WASHINGTON (NEXSTAR) — The debate about how to go back to school in the midst of the coronavirus pandemic – whether it be in person, online, or both – continues to divide Americans.

“This is really, really a hard situation,” Rep. David Price (D-NC) said.

In the Tampa Bay area of Florida this week, the Hillsborough County school district rolled back its plan for virtual learning after the state threatened to take away funding.

“You shouldn’t have the State of Florida threatening a local school board that listened to public health experts,” Rep. Kathy Castor (D-FL) said.

Castor, who represents Hillsborough County, said that the Tampa area school district was told that it wasn’t safe to fully reopen.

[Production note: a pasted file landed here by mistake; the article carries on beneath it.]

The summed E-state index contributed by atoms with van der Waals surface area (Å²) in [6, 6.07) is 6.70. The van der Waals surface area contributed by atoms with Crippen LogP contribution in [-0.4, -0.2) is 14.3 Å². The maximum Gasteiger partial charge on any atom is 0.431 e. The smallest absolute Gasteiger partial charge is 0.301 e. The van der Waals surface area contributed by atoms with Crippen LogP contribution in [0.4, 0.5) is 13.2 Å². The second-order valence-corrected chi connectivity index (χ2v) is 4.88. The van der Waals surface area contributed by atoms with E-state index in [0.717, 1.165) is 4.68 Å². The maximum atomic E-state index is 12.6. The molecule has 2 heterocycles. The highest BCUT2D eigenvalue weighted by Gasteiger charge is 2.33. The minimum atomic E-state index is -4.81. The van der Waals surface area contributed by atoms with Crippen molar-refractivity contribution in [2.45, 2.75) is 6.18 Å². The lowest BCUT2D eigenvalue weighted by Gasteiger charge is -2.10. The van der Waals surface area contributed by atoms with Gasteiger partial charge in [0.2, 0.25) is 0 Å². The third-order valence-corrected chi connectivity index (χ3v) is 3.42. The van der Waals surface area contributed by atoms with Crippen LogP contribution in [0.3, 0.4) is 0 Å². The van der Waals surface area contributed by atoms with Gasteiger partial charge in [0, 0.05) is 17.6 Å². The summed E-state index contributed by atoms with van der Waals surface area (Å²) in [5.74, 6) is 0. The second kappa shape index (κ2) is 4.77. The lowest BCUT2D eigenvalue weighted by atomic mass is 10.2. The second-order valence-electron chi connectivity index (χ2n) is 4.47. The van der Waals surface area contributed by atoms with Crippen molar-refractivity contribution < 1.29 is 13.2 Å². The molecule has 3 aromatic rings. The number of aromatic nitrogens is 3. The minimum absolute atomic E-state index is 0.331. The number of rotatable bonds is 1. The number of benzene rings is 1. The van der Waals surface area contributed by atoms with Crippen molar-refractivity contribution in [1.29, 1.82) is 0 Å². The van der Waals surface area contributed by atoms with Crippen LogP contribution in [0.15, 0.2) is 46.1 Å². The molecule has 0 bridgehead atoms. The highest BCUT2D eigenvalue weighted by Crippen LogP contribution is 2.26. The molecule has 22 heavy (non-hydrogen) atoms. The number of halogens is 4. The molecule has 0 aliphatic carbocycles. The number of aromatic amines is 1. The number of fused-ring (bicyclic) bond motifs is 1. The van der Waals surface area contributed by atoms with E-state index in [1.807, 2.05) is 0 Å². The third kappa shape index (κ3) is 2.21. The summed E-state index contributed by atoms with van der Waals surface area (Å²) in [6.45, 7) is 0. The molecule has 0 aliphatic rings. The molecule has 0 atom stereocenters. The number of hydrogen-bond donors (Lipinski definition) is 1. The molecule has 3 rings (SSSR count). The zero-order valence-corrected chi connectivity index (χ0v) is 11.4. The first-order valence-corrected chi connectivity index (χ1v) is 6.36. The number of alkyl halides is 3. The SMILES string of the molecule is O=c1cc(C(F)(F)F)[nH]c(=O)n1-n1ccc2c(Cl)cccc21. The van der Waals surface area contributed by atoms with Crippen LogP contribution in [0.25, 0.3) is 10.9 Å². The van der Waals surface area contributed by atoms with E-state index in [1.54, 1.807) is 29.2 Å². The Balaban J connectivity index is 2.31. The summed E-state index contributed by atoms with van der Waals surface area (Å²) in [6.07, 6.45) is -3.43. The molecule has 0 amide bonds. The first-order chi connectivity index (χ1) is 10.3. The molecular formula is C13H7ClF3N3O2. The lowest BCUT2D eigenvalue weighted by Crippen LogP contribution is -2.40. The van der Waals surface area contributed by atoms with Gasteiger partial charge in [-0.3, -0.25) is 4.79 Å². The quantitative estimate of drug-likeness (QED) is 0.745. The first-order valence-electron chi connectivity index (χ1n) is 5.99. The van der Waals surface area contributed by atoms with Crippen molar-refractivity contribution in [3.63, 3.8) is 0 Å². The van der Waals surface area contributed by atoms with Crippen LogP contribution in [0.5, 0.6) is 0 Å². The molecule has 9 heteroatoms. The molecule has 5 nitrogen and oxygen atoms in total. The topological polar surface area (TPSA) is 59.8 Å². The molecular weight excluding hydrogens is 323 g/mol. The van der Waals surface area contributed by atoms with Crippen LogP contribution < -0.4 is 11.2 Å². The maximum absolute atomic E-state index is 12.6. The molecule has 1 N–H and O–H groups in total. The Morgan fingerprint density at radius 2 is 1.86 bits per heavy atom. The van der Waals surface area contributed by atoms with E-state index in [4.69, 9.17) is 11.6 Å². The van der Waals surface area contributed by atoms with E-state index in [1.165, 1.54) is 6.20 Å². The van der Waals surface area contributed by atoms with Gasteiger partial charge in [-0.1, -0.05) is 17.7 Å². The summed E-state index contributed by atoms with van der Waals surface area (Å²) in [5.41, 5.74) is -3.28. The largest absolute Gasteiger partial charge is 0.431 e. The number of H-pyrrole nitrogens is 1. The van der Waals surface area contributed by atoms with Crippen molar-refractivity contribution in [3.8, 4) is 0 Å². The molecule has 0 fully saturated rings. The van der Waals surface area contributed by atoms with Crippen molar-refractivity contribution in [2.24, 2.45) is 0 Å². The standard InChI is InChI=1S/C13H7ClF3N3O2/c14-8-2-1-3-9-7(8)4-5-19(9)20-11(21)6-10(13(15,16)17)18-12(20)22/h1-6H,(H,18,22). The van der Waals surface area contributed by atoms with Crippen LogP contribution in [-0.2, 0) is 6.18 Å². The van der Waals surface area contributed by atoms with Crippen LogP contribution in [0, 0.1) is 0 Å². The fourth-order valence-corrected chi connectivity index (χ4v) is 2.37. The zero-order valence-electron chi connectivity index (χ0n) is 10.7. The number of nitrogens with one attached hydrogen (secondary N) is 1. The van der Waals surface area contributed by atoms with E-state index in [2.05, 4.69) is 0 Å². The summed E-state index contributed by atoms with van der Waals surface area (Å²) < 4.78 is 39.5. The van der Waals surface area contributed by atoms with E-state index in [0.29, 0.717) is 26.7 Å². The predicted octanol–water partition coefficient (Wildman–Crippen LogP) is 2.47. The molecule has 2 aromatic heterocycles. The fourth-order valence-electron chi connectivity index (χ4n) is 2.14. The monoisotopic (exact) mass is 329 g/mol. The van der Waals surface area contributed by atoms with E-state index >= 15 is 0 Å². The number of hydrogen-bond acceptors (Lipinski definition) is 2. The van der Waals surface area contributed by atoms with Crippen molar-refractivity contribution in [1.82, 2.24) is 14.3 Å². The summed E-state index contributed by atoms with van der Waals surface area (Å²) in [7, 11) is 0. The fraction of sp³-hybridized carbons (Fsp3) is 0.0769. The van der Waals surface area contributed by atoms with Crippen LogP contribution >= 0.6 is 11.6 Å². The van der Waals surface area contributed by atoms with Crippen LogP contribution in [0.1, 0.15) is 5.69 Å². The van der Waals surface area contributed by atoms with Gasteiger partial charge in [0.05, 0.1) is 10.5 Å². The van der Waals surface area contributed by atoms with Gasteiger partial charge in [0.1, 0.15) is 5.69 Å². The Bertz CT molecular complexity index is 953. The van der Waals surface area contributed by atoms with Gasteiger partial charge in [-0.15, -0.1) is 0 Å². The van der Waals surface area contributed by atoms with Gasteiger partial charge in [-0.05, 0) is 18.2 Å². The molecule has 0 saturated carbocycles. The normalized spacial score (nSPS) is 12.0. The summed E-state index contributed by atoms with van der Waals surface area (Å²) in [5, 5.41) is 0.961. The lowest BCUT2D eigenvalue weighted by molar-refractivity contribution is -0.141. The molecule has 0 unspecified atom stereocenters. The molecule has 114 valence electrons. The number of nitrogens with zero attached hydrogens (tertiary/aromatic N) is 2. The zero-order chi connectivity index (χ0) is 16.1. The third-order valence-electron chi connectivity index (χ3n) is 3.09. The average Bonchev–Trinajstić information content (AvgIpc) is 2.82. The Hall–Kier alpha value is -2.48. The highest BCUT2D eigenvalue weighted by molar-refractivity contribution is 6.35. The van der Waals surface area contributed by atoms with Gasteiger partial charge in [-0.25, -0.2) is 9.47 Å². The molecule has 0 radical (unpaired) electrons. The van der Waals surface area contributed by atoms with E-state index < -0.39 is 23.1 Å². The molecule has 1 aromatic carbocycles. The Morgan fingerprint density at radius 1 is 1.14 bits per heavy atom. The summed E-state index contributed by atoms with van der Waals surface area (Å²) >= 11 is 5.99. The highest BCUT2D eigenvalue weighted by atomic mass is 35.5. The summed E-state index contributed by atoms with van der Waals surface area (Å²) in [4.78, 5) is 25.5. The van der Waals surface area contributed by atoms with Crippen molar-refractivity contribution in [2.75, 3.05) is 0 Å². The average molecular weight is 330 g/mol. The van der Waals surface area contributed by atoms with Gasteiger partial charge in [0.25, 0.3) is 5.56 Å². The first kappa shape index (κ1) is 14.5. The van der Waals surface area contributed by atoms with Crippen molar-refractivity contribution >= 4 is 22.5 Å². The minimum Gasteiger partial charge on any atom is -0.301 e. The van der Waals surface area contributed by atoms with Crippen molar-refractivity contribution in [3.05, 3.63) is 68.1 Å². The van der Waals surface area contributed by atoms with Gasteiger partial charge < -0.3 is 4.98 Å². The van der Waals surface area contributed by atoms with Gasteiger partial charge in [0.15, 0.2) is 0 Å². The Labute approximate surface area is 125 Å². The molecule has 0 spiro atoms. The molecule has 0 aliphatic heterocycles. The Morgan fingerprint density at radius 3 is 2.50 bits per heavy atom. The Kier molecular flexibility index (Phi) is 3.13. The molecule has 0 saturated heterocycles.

“Hillsborough County Schools had it right. They listened to public health experts,” she added.

But another representative from the Tampa Bay area – Rep. Greg Steube (R-FL) – said he’s pleased the school district switched gears.

“I think they should provide an option to the parents in their district,” Steube said.

“I think it should go back to what is best for the children,” he added.

And what’s best for the children is at the heart of the debate.

“To open schools, in my opinion, should not be an option,” Rep. Jody Hice (R-GA) said.

Hice believes schools should open because kids, he said, are the safest from the virus.

“The chances of them having any serious outcomes from COVID is extremely rare,” Hice added.

The CDC said children don’t appear to be affected by COVID-19 as seriously as adults but they are not immune.

Rep. Price (D-NC) said Congress should help schools get the money they need to open safely.

“I think it’s one of the hardest aspects of this pandemic,” he said. “But I also admire what they’re doing and I want to be helpful.”

Congress can’t be helpful any time soon as it’s in recess now until after Labor Day – so far, without a deal on additional COVID-19 relief.